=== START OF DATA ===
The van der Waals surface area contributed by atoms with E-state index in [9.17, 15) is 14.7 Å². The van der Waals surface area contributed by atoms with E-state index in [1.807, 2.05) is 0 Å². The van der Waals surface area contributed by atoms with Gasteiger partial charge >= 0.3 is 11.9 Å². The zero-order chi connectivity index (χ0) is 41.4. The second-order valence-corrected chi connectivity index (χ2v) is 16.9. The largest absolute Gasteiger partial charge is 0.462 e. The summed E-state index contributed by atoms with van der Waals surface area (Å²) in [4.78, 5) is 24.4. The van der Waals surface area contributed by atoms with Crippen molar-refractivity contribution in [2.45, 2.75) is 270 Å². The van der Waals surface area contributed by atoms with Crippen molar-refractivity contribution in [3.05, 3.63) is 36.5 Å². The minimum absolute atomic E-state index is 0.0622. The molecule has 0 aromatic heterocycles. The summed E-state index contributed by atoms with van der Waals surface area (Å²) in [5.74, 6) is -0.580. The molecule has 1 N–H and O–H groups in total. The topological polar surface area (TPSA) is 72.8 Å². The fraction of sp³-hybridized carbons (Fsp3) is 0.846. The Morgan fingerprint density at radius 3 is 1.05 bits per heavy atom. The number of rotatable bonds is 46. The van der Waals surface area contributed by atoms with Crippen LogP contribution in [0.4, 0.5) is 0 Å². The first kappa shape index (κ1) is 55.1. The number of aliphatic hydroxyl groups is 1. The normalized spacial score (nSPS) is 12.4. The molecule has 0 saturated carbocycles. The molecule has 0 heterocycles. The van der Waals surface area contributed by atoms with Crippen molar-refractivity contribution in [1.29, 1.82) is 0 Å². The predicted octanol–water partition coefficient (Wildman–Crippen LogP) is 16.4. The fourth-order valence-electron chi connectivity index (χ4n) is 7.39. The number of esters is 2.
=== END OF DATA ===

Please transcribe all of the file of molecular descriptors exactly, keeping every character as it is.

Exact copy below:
The van der Waals surface area contributed by atoms with E-state index in [9.17, 15) is 14.7 Å². The van der Waals surface area contributed by atoms with E-state index in [1.807, 2.05) is 0 Å². The van der Waals surface area contributed by atoms with Gasteiger partial charge >= 0.3 is 11.9 Å². The zero-order chi connectivity index (χ0) is 41.4. The second-order valence-corrected chi connectivity index (χ2v) is 16.9. The largest absolute Gasteiger partial charge is 0.462 e. The summed E-state index contributed by atoms with van der Waals surface area (Å²) in [4.78, 5) is 24.4. The van der Waals surface area contributed by atoms with Crippen molar-refractivity contribution in [2.45, 2.75) is 270 Å². The van der Waals surface area contributed by atoms with Crippen molar-refractivity contribution in [3.05, 3.63) is 36.5 Å². The minimum absolute atomic E-state index is 0.0622. The molecule has 0 aromatic heterocycles. The summed E-state index contributed by atoms with van der Waals surface area (Å²) in [5.74, 6) is -0.580. The molecule has 1 N–H and O–H groups in total. The topological polar surface area (TPSA) is 72.8 Å². The fraction of sp³-hybridized carbons (Fsp3) is 0.846. The Morgan fingerprint density at radius 3 is 1.05 bits per heavy atom. The number of rotatable bonds is 46. The van der Waals surface area contributed by atoms with Crippen LogP contribution in [0.4, 0.5) is 0 Å². The first kappa shape index (κ1) is 55.1. The number of aliphatic hydroxyl groups is 1. The normalized spacial score (nSPS) is 12.4. The molecule has 0 saturated carbocycles. The molecule has 0 heterocycles. The van der Waals surface area contributed by atoms with Crippen molar-refractivity contribution in [1.29, 1.82) is 0 Å². The predicted octanol–water partition coefficient (Wildman–Crippen LogP) is 16.4. The fourth-order valence-electron chi connectivity index (χ4n) is 7.39. The number of esters is 2.